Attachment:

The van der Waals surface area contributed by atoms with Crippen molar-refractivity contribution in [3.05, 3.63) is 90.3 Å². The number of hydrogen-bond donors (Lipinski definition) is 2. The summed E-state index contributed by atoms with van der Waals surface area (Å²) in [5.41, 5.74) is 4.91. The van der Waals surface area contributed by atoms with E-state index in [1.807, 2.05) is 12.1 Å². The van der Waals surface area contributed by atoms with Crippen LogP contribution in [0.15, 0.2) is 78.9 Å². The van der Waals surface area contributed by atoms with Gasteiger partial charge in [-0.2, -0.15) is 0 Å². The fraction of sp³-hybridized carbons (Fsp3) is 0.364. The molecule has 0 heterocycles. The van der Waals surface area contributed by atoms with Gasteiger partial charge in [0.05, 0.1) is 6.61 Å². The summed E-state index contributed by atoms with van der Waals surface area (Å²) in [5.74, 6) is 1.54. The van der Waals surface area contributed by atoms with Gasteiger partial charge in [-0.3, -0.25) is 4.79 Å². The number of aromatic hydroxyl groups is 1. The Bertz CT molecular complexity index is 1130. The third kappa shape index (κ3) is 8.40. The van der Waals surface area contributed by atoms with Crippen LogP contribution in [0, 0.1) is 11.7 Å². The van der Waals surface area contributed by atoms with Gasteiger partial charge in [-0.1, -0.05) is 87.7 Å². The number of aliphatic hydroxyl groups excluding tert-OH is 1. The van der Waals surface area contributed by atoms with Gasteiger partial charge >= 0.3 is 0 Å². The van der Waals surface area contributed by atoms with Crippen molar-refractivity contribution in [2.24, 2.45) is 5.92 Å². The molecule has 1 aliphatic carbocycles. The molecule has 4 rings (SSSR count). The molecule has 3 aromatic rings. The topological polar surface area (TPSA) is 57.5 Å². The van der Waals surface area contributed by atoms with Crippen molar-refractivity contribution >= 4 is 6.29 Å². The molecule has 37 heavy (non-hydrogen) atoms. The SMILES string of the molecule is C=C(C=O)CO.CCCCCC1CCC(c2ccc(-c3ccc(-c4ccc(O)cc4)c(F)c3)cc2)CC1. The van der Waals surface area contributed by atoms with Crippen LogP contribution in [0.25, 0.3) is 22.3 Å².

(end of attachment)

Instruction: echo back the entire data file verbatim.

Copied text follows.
The van der Waals surface area contributed by atoms with Crippen molar-refractivity contribution in [3.05, 3.63) is 90.3 Å². The number of hydrogen-bond donors (Lipinski definition) is 2. The summed E-state index contributed by atoms with van der Waals surface area (Å²) in [5.41, 5.74) is 4.91. The van der Waals surface area contributed by atoms with E-state index in [1.807, 2.05) is 12.1 Å². The van der Waals surface area contributed by atoms with Crippen LogP contribution in [0.15, 0.2) is 78.9 Å². The van der Waals surface area contributed by atoms with Gasteiger partial charge in [-0.2, -0.15) is 0 Å². The fraction of sp³-hybridized carbons (Fsp3) is 0.364. The molecule has 0 heterocycles. The van der Waals surface area contributed by atoms with Gasteiger partial charge in [0.05, 0.1) is 6.61 Å². The summed E-state index contributed by atoms with van der Waals surface area (Å²) in [5.74, 6) is 1.54. The van der Waals surface area contributed by atoms with Gasteiger partial charge in [-0.3, -0.25) is 4.79 Å². The number of aromatic hydroxyl groups is 1. The Bertz CT molecular complexity index is 1130. The third kappa shape index (κ3) is 8.40. The van der Waals surface area contributed by atoms with Crippen LogP contribution in [0, 0.1) is 11.7 Å². The van der Waals surface area contributed by atoms with Gasteiger partial charge in [-0.1, -0.05) is 87.7 Å². The number of aliphatic hydroxyl groups excluding tert-OH is 1. The van der Waals surface area contributed by atoms with Gasteiger partial charge >= 0.3 is 0 Å². The van der Waals surface area contributed by atoms with Crippen molar-refractivity contribution in [2.24, 2.45) is 5.92 Å². The molecule has 1 aliphatic carbocycles. The molecule has 4 rings (SSSR count). The molecule has 3 aromatic rings. The topological polar surface area (TPSA) is 57.5 Å². The van der Waals surface area contributed by atoms with Crippen molar-refractivity contribution >= 4 is 6.29 Å². The molecule has 37 heavy (non-hydrogen) atoms. The SMILES string of the molecule is C=C(C=O)CO.CCCCCC1CCC(c2ccc(-c3ccc(-c4ccc(O)cc4)c(F)c3)cc2)CC1. The van der Waals surface area contributed by atoms with Crippen LogP contribution in [0.25, 0.3) is 22.3 Å².